On Saturday, there is the first of three Super Moons of 2015

The first of the three Super Moons of this year 2015 will take place on Saturday, August 29th, when the […]

super moonThe first of the three Super Moons for this year of 2015 will occur on Saturday, August 29, when the Moon is simultaneously in the Full Moon phase and at a distance from Earth less than 110% of the perigee of its orbit. An Super Moon is a phenomenon where Earth's natural satellite appears larger than usual.

On that day, the Moon will be in the Full Moon phase at 19:35 and will reach perigee (358290 kilometers from Earth) on Sunday 30th at 16:22 (Lisbon time), with the two events only out of phase with each other by 20:45.

On the 29th, the Moon rises at 19:59 pm, shortly after the moment of Full Moon. At that point, the Moon will appear larger than usual, not only due to the occurrence of Super Moon, but also because, being close to the horizon, there is an extra magnifying effect (due to cerebral interpretation). The next day, the 30th, the moon rises at 20:40 pm and will continue to look bigger than usual.

According to Lisbon Astronomical Observatory, in this late Summer and early Autumn, all Full Moons, which will take place on August 29th, September 28th and October 27th, will be Super Moons.

The moments of Full Moon will not coincide exactly with the moments of perigee, but they will be very close.

The most favorable Super Moon to observe will be on September 28, when the perigee and full moon moments are only 66 minutes apart.

The best time to observe the Super Moon is when the moon is close to the horizon at the time of your birth, as there is an extra magnifying effect, but it is just an illusion produced for reasons not yet fully understood by astronomers and psychologists.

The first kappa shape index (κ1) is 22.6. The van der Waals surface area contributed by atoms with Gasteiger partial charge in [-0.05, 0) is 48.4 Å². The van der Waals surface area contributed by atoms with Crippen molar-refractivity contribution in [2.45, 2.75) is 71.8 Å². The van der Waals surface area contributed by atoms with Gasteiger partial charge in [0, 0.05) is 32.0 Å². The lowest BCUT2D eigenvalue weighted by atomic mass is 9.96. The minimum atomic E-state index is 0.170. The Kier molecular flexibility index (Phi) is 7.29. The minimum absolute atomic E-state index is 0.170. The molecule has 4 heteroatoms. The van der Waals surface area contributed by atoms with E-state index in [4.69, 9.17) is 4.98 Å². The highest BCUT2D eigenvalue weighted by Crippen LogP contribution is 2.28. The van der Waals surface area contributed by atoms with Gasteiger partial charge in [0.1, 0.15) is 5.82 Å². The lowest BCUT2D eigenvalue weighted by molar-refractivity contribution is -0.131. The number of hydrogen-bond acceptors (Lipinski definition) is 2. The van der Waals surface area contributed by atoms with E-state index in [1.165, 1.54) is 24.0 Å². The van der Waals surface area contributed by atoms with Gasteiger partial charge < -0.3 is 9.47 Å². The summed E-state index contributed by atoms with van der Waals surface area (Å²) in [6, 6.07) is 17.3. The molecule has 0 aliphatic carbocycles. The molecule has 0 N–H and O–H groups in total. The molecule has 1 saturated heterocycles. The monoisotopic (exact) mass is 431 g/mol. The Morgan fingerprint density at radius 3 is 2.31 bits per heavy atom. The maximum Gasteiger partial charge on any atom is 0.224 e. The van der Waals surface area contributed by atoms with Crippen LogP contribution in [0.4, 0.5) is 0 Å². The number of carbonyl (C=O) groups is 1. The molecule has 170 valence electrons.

We speak of Super Moon whenever the Full Moon instant occurs when the Moon is less than 110% of the perigee of its orbit from Earth.

In temporal terms, this means that the difference between the times of Full Moon and perigee is less than 1 day and 8 hours.

According to this definition, it is possible to have a Super Moon in consecutive months when the difference between the anomalistic period (between two passages in perigee) and the synodic period (between two moments of full moon) is less than 1 day and 8 hours.

The number of Super Moons in a year will be greater the smaller the difference between these two periods. Thus, it is very frequent the occurrence of two Super Moons in a year (in consecutive months) and in some years it is even possible for the occurrence of three super Moons, as is the case of this year.

The set of Super Moons repeats with a frequency of 13 months and 18 days, so the two or three Super Moons of a given year occur one to two months later than they had occurred in the previous year.

In September's Super Moon, its Full Moon instant will occur on Sunday, the 28th, at 03:52 am, while the perigee will occur at 02:46 am, that is, a delay of only 66 minutes.

In 2016, it will be the 14th of November that the Full Moon will occur closer to the perigee.